Wizard to Create PowerShell Workflows in OpsMgr to Collect “Type=Event” Data for OMS

This post features a new sample management pack that provides a wizard to allow the user to create PowerShell-based script rules to collect custom data to be stored as event-typed data (Type=Event) in OMS, using a template in the Operations Console in System Center Operations Manager 2012.

The custom event data collected can then be queried/analysed/correlated/monitored/presented in OMS via its intuitive and powerful log search UI, custom fields feature and customizable dashboard capabilities.


I have previously blogged about how we can collect “Type=Event” data from text log files by creating a custom management pack with the right series of modules, PowerShell script and references, to create a PowerShell-based event collection workflow that writes to OMS. The whole authoring process of the management pack could take hours.
Now, with a predefined wizard available, it should only take minutes to create these types of workflows with the UI experience in the Operations Console in System Center Operations Manager 2012.

The sample management pack with the wizard can now be downloaded from the TechNet Gallery.
The “Sample PowerShell PowerShell Type Base Library” management packis included as a separate file in the download package. This is because the elements in the sample management pack references module types defined in the base library management pack. Note that if the management pack bundle with the wizards to create different types of Performance Collection rules was imported previously, the “Sample PowerShell PowerShell Type Base Library”management pack does not need to be imported again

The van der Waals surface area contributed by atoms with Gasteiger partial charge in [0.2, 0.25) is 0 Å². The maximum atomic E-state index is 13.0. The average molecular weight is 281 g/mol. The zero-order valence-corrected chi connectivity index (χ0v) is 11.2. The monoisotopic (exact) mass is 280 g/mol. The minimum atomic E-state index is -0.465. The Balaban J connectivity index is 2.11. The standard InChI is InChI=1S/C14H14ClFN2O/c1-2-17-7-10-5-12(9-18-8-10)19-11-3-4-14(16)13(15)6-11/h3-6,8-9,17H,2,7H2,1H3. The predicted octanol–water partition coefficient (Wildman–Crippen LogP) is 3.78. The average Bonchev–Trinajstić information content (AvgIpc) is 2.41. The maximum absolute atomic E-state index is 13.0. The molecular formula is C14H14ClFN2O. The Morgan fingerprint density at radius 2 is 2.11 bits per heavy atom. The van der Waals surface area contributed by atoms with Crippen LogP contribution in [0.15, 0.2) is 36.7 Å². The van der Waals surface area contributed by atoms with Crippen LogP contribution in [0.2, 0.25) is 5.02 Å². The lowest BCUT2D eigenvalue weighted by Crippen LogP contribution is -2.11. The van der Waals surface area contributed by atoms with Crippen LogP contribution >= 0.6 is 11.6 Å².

Importing this sample management pack will allow a new PowerShell Script Event Collection Rule Type – PowerShell Script (Event – OMS Bound) - to appear under the Collection Rules\Probe Based folder on the “Select a Rule Type” wizard page as follows:


This PowerShell Script rule type comes with a wizard to create custom OpsMgr rules for collecting PowerShell script data as event data and sending it to OMS (Operations Management Suite).


Here are the steps on how to create and configure a custom event collection rule based on this rule type using it’s specific wizard, and enabling it to send it’s collected data to a Microsoft Operations Management Suite workspace:

  1. After importing the management pack, go to the Authoring workspace of the Operations Console first.

  2. Right-click on the Rules View under Management Pack Objects, and select the Create a new rule… option.   

  3. On the Rule Type page, select the PowerShell Script (Event – OMS Bound) rule type under the Collection Rules\Probe Based folder, and specify the management pack to save the custom rule configuration.

  4. On the General Page, give the custom collection rule a meaningful name, select Event Collection from the drop-down list, and select a target for the rule.

    Important Notes:
    Make sure to be EXTRA CAUTIOUS on selecting the target for the collection rule as the rule will run on all instances of the targeted class to collect the script data to be sent to the OMS endpoint.
    In this example, the RMS Emulator class is used as it ensures that the rule runs on a single management server that is assuming the RMS Emulator role.

  5. On the Schedule page, configure the sample interval for the OMS Event collection rule:


  6. On the Script page, enter the collection script (in PowerShell) and its timeout threshold and input parameters.


    Note that the mapping between the variables, the propertybag properties and the event data type properties in OMS has been defined. All that is left to do is to assign the right values to the variables for the event data to show up correctly in OMS.



  7. The PowerShell script used in this instance retrieves the total number of
    1. monitored objects,
    2. objects in a degraded state (Warning or Critical),
    3. enabled monitors, and
    4. monitors in a degraded state (Warning or Critical),
    in the current OpsMgr 2012 Management Group. The result is then appended to a full string and assigned to the Message or Description field of the event data in OMS.